In other words, a 200 watt panel can indeed generate more than 200 watts if there is more than 1000 watts per square meter.
JacobAziza (author)  DarkStarPDX2 years ago
True, but (if it works), a mirror is a whole lot less expensive than another panel.
JacobAziza (author)  sam D2 years ago

The reflector idea would definitely help out for a green house (or solar hot water heater, passive solar heating, solar refrigeration, or anywhere else where you want to concentrate heat as well as light)

The problem with using a reflector in a PV (photovoltaic) panel application is that they are powered by visible light, not by heat, and a reflector can cause excess heat to build up on the surface of the panel, and the hotter the panel gets, the less electricity it produces (and the less long it lasts).

Although, it might not be a bad idea in the winter time, when temperatures are cooler and there is less available sunlight for power.
I'll have to look into that
caarntedd2 years ago
Thanks, nice work.
profpat2 years ago
great instructable!
sam D2 years ago
Actually, many people online are finding that the panel isn't the limit to the wattage, if kept cool. Folks on Youtube are using mineraloil heat exchangers on the back of the panel (left over cooking oil) to take the heat away and use it.

I am thinking of an inverted design where the panel is upside down over a parabolic trough, with a cheap bladder full of oil on the back. As the oil in contact with the back of the panel heats, it will rise up, causing convection currents within the oil. Might knock up a prototype.

As Jacob says, a reflector is usually cheaper than another panel.

JacobAziza (author)  sam D2 years ago
I could be totally wrong, but I would suspect that the main advantage to a reflector wouldn't be in raising the peak wattage, but rather in extending the hours of useable light each day.
For example, I have 5 hours of usable light on average. But the sun is up for about 12 hours each day. More than half of those hours aren't maximized because the angle of the sun is too low to capture the light. Having a reflector wouldn't necessarily help during the peak daylight hours when the sun is already hitting the panel directly, but it would capture some of the incidental light at other times, increasing the total watt hours the panel produced over the course of the day.

The more I think about it, the more I think I'd like to try it
This guy has heaps of solar augmentation on his Youtube channel. He comes out with a new idea every week.

I am keen to try the oil cooling idea....
SinAmos sam D2 years ago
Sorry, but there is nothing helpful about those videos.
I did some more thinking, and some modelling in sketchup to see if it really made sense. I think it does. Here's some pics:

I guess you could make the reflector 'wider' and you would extend the hours as you say above Jacob. And if you made it 'deeper' you would extend the wattage - although there is a relationship between the two.

JacobAziza (author)  sam D2 years ago
Seems like someone needs to write a new instructable soon...
ToniRose2 years ago
Thank you! I've been thinking for some time about the possibility of converting to DC as much as possible, but didn't know where to start gathering the information needed. And here you just hand it to me for free! What a gift. And Tom Edison is vindicated!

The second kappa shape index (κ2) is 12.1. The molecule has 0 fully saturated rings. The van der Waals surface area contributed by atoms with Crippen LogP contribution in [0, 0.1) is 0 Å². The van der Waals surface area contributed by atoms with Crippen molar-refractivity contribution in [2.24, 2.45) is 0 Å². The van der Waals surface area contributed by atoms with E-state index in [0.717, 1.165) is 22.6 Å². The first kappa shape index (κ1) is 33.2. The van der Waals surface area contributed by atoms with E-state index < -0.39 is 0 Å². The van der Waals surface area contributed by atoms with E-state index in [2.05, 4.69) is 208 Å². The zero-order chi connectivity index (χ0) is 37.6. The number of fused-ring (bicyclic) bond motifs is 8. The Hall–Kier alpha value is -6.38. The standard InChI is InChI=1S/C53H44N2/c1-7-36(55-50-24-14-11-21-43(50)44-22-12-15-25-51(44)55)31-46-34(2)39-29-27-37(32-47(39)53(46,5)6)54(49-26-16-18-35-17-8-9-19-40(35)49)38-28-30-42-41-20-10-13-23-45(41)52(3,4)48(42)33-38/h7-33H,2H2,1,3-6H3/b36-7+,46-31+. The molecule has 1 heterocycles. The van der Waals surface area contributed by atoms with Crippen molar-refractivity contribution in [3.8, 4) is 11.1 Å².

Of course, nearly all of the components of a computer use DC, with the converter/charge controller built into the AC power supply. (The display on a laptop contains an inverter to go back to AC - how much is wasted by that???) If that step could be eliminated, you could add your 'puter to the list.

Somewhere in my searching I came across DC plugs, male and female, that look very much like AC versions and can be installed just like household wiring, eliminating the "cigarette lighter" version. If I can find a link, I'll post it later.

All in all, you've provided great information clearly explained and tied together. Bravo!
Found it!

I admire and respect independent folk, but as a more urban-oriented type I'm looking for community solutions; think neighborhood or city block solar power stations rather than the extremes we have now --massive generation-transmission systems or self-contained pioneers like yourself. Any thoughts?
JacobAziza (author)  ToniRose2 years ago
I don't think there is much advantage to eliminating the "cigarette lighter" style plug, because the vast majority of things which use DC have that style plug by default. The ones you linked to are for specialty applications - namely, a house which is built 12v from the ground up, and has large 12v appliances (which you aren't likely to have if you are building a casual system like mine).

If you custom built your own DC application (like with a computer power supply) you could use any regular 120v 20amp outlet and it would work fine.

As to community level solar - in a way that is what grid-intertie systems are now, since they feed back into the neighborhood electric supply. I suppose if there were enough of them in a given area, its hypothetically possible that they could keep the block going in a power outage (assuming the mains were disconnected beyond the block)
Never really thought about that before.
Anyway, while I like the compliment, I am not really self-contained (nor a pioneer!), I live in the city and am still connected to the grid. I just tried to find a small scale compromise between the traditional way and going full solar.
JacobAziza (author)  ToniRose2 years ago
Your welcome!

As it happens, I spent about 20 minutes yesterday looking at different options for running my computer on 12V yesterday.
I have a laptop - which uses less power than a desktop; problem is that they need more than 12v. Mine runs on 18v. So a straight 12v cord won't work.

I found a few converters for under $4, but I'm concerned about their quality and safety features (or, rather, lack there of).
There are some for around $20 that look good, and I'll probably end up getting one.